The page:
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conveyANCE third part; after divers recitals, whereby (amongst other

things) it appeared, that there was then due by the said Power of W. T. to the said J. B. and J. W., the sum of £-- (6):

IT WAS WITNESSED, that in consideration of the sum of £- paid by the said A. B., by the direction of the said W. T. to the said J. B. and J. W., and for a nominal consideration, the said J. B. and J. W. did release, and the said W. T. did grant, release, and confirm, and also, by virtue of every power and authority enabling him in that behalf, direct, limit, and appoint unto the said A. B., his heirs and assigns, the hereditaments therein mentioned, (including the hereditaments hereinafter particularly mentioned and intended to be hereby released), to hold the same unto and to the use of the said A. B., his heirs and assigns for ever, subject to the proviso thereinafter contained for redemption of the same premises, on payment by the said W. T., his heirs, executors, administrators, or assigns, to the said A. B., his executors, administrators, or assigns, of the sum of £ , with interest for the same,

after the rate of 5l. per cent. per annum, on the day --with power of — then next ensuing: And it was by the said inof sale.

denture declared, that in case default should happen to be made in payment of the said sum of £ , or the interest thereof, or any part of the same respectively, at the time and in the manner mentioned in the proviso lastly thereinbefore contained for payment thereof, contrary to the true intent and meaning of the said indenture, then it should be lawful for the said A. B., his heirs, executors, administrators, or assigns: [recites, verbatim, the power of sale, with the power for the mortgagee to give receipts, and the clauses

Recital of transfer of mortgage.

(6) The instrument recited in the text is a transfer of a mortgage. It is not essential to commence the recitals with the original mortgage, because the statements, that the debt was due from W. T. to J. B. and J. W., and that it was paid off by A. B., by direction of W.T., and that J. B. and J. W.conveyed, by the direction of W.T., coupled with the proviso for redemption, sufficiently shew that the equity of redemption belonged to W. T. As the sale is made by a mortgagee under a power, and the mortgagor does not join in the conveyance, it is needless to shew what has become of the equity of redemption, since the date of the mortgage.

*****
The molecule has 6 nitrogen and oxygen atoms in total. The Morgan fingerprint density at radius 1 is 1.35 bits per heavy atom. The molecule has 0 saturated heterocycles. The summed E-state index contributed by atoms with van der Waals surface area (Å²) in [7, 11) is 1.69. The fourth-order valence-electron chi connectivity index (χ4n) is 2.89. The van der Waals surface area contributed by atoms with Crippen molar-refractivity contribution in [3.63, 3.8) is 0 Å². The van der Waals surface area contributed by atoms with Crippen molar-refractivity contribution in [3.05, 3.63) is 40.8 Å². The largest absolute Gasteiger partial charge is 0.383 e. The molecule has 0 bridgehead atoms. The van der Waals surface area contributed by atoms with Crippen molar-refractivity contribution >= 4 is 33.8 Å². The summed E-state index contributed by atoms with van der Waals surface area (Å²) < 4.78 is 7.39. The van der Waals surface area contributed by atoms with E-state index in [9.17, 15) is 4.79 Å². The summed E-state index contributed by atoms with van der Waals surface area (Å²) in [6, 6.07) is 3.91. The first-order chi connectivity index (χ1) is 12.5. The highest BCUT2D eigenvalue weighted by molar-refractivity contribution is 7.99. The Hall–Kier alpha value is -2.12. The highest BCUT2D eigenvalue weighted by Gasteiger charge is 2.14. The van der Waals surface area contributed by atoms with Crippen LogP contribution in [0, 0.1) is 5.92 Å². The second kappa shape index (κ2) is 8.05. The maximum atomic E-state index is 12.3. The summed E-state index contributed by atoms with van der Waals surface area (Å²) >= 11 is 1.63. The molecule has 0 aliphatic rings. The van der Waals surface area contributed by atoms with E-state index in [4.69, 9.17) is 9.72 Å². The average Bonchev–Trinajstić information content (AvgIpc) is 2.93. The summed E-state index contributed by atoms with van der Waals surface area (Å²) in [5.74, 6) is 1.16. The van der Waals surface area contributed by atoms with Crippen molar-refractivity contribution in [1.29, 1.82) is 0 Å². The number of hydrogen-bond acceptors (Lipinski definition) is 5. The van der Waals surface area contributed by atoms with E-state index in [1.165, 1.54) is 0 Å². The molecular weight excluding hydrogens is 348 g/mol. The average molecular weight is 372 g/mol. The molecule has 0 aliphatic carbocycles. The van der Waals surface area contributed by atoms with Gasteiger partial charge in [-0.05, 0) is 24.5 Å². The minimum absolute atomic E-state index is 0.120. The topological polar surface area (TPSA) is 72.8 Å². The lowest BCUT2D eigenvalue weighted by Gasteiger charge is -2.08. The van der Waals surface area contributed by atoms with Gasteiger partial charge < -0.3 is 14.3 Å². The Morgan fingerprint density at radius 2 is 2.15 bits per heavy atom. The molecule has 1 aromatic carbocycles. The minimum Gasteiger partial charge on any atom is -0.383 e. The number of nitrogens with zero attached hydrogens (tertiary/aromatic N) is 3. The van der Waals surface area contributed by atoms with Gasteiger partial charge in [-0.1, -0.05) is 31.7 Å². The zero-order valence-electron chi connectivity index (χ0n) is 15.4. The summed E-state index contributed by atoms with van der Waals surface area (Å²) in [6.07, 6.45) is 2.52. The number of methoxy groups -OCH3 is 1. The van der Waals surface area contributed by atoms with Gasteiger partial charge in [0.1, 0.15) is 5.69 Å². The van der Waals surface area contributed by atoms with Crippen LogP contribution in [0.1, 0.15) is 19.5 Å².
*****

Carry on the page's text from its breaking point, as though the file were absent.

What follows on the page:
exonerating the purchaser from seeing to the propriety of conveyance the sale] (c): AND WHEREAS, default having been made in a payment of the said sum of £ (d), at the time in the POWER OF said indenture appointed for payment thereof, the said

Recites sale by A. B., pursuant to the said power of sale given to him, as hereinbefore is mentioned, caused the said hereditaments suance of hereinafter particularly mentioned and intended to be here- P by released, together with other hereditaments included in the said indenture of the day of —, to be put up for sale, by public auction, on the day of - , by a particular of sale, in four lots, the fourth lot comprising the said hereditaments intended to be hereby released : AND WHEREAS, at the said sale, the said C. D. –purchase at was the highest bidder for, and was declared the purchaser

s doplared the number the auction; of, the said hereditaments, comprised in the said fourth lot, for the price or sum of £2,000, and immediately after the said sale paid the sum of £400 to or on accouut of the said A. B., by way of deposit, and in part payment of the said sum of £2,000: AND WHEREAS the said purchase was —that purchase

w was made by made by the said C. D., as agent for the said E. F., and a

4 an agent. the said sum of £400, so paid by way of deposit as aforesaid, was money belonging to the said E. F.: NOW THIS Witnesseth.